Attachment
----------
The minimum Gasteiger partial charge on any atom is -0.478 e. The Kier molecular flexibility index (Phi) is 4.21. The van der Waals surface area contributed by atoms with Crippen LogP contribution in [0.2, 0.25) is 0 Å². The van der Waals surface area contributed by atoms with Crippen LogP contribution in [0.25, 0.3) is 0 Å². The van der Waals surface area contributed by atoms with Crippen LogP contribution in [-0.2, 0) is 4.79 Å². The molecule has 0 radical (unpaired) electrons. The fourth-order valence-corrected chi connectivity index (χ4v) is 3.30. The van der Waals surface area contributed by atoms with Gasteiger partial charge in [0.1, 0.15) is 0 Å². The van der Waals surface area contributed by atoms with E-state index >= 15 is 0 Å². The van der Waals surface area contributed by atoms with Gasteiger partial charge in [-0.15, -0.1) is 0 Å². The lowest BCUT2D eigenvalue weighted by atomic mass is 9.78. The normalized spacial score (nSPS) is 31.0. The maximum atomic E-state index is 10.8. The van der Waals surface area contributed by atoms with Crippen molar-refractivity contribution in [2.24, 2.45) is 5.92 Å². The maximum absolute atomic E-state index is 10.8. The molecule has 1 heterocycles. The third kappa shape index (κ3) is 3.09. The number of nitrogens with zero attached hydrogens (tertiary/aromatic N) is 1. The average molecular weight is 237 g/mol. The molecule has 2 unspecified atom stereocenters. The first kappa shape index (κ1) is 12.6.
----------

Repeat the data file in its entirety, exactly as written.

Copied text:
The minimum Gasteiger partial charge on any atom is -0.478 e. The Kier molecular flexibility index (Phi) is 4.21. The van der Waals surface area contributed by atoms with Crippen LogP contribution in [0.2, 0.25) is 0 Å². The van der Waals surface area contributed by atoms with Crippen LogP contribution in [0.25, 0.3) is 0 Å². The van der Waals surface area contributed by atoms with Crippen LogP contribution in [-0.2, 0) is 4.79 Å². The molecule has 0 radical (unpaired) electrons. The fourth-order valence-corrected chi connectivity index (χ4v) is 3.30. The van der Waals surface area contributed by atoms with Gasteiger partial charge in [0.1, 0.15) is 0 Å². The van der Waals surface area contributed by atoms with E-state index >= 15 is 0 Å². The van der Waals surface area contributed by atoms with Gasteiger partial charge in [-0.15, -0.1) is 0 Å². The lowest BCUT2D eigenvalue weighted by atomic mass is 9.78. The normalized spacial score (nSPS) is 31.0. The maximum atomic E-state index is 10.8. The van der Waals surface area contributed by atoms with Crippen molar-refractivity contribution in [2.24, 2.45) is 5.92 Å². The maximum absolute atomic E-state index is 10.8. The molecule has 1 heterocycles. The third kappa shape index (κ3) is 3.09. The number of nitrogens with zero attached hydrogens (tertiary/aromatic N) is 1. The average molecular weight is 237 g/mol. The molecule has 2 unspecified atom stereocenters. The first kappa shape index (κ1) is 12.6.